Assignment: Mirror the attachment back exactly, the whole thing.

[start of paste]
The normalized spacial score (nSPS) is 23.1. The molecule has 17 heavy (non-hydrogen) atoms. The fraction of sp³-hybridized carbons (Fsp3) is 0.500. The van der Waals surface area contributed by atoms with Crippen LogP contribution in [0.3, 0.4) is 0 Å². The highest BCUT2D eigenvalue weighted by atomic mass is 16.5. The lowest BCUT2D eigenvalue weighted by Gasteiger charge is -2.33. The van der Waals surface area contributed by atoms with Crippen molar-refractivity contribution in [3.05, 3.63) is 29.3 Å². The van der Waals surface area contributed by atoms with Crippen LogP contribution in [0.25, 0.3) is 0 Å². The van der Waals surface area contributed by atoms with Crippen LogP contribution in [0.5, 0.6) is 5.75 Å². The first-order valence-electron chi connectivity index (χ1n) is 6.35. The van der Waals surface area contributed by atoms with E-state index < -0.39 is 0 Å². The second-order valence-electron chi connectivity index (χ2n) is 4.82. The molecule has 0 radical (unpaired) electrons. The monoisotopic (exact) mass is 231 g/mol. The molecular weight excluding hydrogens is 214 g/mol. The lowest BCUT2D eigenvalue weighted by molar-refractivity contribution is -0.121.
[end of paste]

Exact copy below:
The normalized spacial score (nSPS) is 23.1. The molecule has 17 heavy (non-hydrogen) atoms. The fraction of sp³-hybridized carbons (Fsp3) is 0.500. The van der Waals surface area contributed by atoms with Crippen LogP contribution in [0.3, 0.4) is 0 Å². The highest BCUT2D eigenvalue weighted by atomic mass is 16.5. The lowest BCUT2D eigenvalue weighted by Gasteiger charge is -2.33. The van der Waals surface area contributed by atoms with Crippen molar-refractivity contribution in [3.05, 3.63) is 29.3 Å². The van der Waals surface area contributed by atoms with Crippen LogP contribution in [0.25, 0.3) is 0 Å². The van der Waals surface area contributed by atoms with Crippen LogP contribution in [0.5, 0.6) is 5.75 Å². The first-order valence-electron chi connectivity index (χ1n) is 6.35. The van der Waals surface area contributed by atoms with E-state index < -0.39 is 0 Å². The second-order valence-electron chi connectivity index (χ2n) is 4.82. The molecule has 0 radical (unpaired) electrons. The monoisotopic (exact) mass is 231 g/mol. The molecular weight excluding hydrogens is 214 g/mol. The lowest BCUT2D eigenvalue weighted by molar-refractivity contribution is -0.121.